Downtown Race Riot Review: Chloë Sevigny As A Single Junkie Mom in 1970s Greenwich Village

In September, 1976, at least 20 young men charged into Washington Square Park and swung bats, chains and pipes at any African-Americans and Latinos they found there, as they shouted racial epithets. A man named Marcus Mota – a 22-year-old student from the Dominican Republic who was playing volleyball – was killed; at least 13 others were injured. Most of the attackers were teenagers as young as 14, and almost all of them lived in the Village, long a center of bohemian culture. One of the attackers was himself black, another Latino.
This bewildering incident seems a good subject for a play, and it makes sense that Seth Zvi Rosenfeld would want to write about it.

A native New Yorker, a teenager himself during the rough-and-tumble 1970s, Rosenfeld has focused in such plays as “Servy N Bernice 4Ever” and “Handball” on the kind of gritty, hip urban terrain most identified these days with Stephen Adly Guirgis; in fact, Rosenfeld most recently wrote several episodes of “The Get Down,” the TV series about 1970s New York hip-hop culture that Guirgis co-created.

But Rosenfeld chooses to dramatize this actual event indirectly, placing all the action in a rundown Greenwich Village railroad flat before the riot takes place, with several characters aiming to participate in it later that day. The result feels like a missed opportunity. “Downtown Race Riot,” produced by The New Group at the Signature Center and directed by Scott Elliot, is largely a disappointment — undercooked in the first half, then overheated at the end. Still, Rosenfeld’s script does offer some precisely observed character and period details, helped along by the cluttered post-hippie set by Derek McLane and the subtly spot-on 70s costumes by Clint Ramos. The seven-member cast includes several compelling performances, especially that by Chloë Sevigny as Mary Shannon.

Mary lives in the apartment with her teenage son Jimmy, nicknamed Pnut (David Levi), a high school dropout, and her slightly older daughter Joyce (Sadie Scott), who is supposed to be a lesbian, but has the hots for Pnut’s best friend Marcel “Massive” Baptiste (Moise Morancy), a neighborhood kid who immigrated as a toddler from Haiti. Massive is one of the four visitors to the apartment over the course of the play. Two others are teenagers from the neighborhood: Tommy-Sick (Cristian DeMeo), a streetwise Italian, recently served time in jail, his crime unspecified; Jay 114 (Daniel Sovich), shares Massive’s interest (and Rosenfeld’s) in graffiti and comic books. The two Italians are intent on going to the riot, as is Massive. Pnut doesn’t want to do go, but his friends are trying to pressure him to do so. The reasons given for the riot are vague and uninteresting – something to do with a local mobster, and resentment of outsiders. Massive is the only character with a clear motive: He wants to be seen as part of the neighborhood, not an interloper like the other members of his race.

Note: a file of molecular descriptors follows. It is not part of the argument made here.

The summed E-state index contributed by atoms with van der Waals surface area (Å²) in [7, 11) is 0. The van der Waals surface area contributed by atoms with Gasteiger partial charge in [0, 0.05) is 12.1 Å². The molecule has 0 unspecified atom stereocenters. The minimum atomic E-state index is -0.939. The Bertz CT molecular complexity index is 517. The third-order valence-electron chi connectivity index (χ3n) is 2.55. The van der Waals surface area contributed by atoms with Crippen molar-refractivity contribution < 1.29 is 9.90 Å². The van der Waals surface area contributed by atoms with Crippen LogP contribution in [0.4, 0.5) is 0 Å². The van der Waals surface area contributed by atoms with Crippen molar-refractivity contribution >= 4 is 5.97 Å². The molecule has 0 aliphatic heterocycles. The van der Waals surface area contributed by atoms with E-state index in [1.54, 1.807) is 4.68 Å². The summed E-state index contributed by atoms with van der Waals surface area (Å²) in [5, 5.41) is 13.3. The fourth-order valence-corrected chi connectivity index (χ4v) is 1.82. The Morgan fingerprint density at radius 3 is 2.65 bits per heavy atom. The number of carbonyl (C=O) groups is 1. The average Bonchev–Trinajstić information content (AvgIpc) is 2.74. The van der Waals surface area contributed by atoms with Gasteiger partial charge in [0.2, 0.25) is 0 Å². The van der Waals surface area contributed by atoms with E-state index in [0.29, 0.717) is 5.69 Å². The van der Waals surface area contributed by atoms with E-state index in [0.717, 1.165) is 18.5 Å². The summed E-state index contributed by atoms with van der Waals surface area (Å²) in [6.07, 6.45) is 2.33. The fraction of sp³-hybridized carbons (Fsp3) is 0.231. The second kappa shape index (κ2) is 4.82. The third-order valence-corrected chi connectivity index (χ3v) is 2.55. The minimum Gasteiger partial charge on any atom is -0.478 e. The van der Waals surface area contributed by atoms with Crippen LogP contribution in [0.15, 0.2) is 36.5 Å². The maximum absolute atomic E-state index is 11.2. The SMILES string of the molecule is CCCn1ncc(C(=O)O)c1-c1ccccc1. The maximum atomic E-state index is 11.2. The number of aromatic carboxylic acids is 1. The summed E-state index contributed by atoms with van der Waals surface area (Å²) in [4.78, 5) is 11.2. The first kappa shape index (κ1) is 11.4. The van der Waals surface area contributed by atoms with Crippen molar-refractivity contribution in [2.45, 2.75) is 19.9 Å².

Since the actual riot was the inspiration for Rosenfeld’s play and (not incidentally) for its title, the sketchiness of these details is not a minor flaw. One could uncharitably accuse the play of name-dropping the event to draw in an audience.

More charitably, one can view “Downtown Race Riot,” at its best, as character studies of the kinds of street-hardened people who lived in the Village in the 1970’s – not all artists or free thinkers by any means – and as a metaphor for the breakdown in the city as a whole at the time. This was the era of overwhelming crime and pending financial insolvency, summed up by the famous Daily News headline, “Ford to City: Drop Dead,” after President Gerald Ford refused to bail out New York, which was heading for bankruptcy. It was a city that many New Yorkers believed worth saving.

Seen in this light, the character of Mary is a complicated sign of those times, and Sevigny gives a nuanced performance as a loving and neglectful mother, one moment offering sage, non-judgmental advice from her hard-earned experience, the next nodding off after her heroin fix. The fourth visitor to her apartment is Bob Gilman (Josh Pais), a lawyer with a penchant towards cocaine whom Mary has literally seduced into helping her sue the city for the lead paint in her (city-owned) apartment. She has coached Pnut to testify that he used to eat paint chips, and to behave as if they caused lasting damage. It is, we sense, just the latest of her scams, and Bob just the latest of her paramours. But there seems a genuine feeling of mutual love and protectiveness between Mary and both her son and her son’s best friend (It may be no coincidence that both Levi and Morancy also give stand-out performances.) They feel that she is worth saving; she feels that they are worth saving. We feel the same – for her, for them, and for the city Mary Shanahan is trying to bamboozle.






Downtown Race Riot

The New Group at Signature

Written by Seth Zvi Rosenfeld
Directed by Scott Elliott
Scenic Design by Derek McLane  Costume Design by Clint Ramos  Lighting Design by Yael Lubetzky  Sound Design M.L. Dogg  Fight Direction UnkleDave’s Fight-House

Cast: Cristian DeMeo as Tommy-Sick, David Levi as Jimmy “Pnut” Shannon, Moise Morancy as Marcel “Massive” Baptiste, Josh Pais, Sadie Scott as Joyce Shannon, Chloë Sevigny as Mary Shannon and Daniel Sovich as Jay 114.

Running time: 100 minutes with no intermission

Tickets: $32 (rush) – $127
Downtown Race Riot is scheduled to run through December 23, 2017


Author: New York Theater

Jonathan Mandell is a 3rd generation NYC journalist, who sees shows, reads plays, writes reviews and sometimes talks with people.

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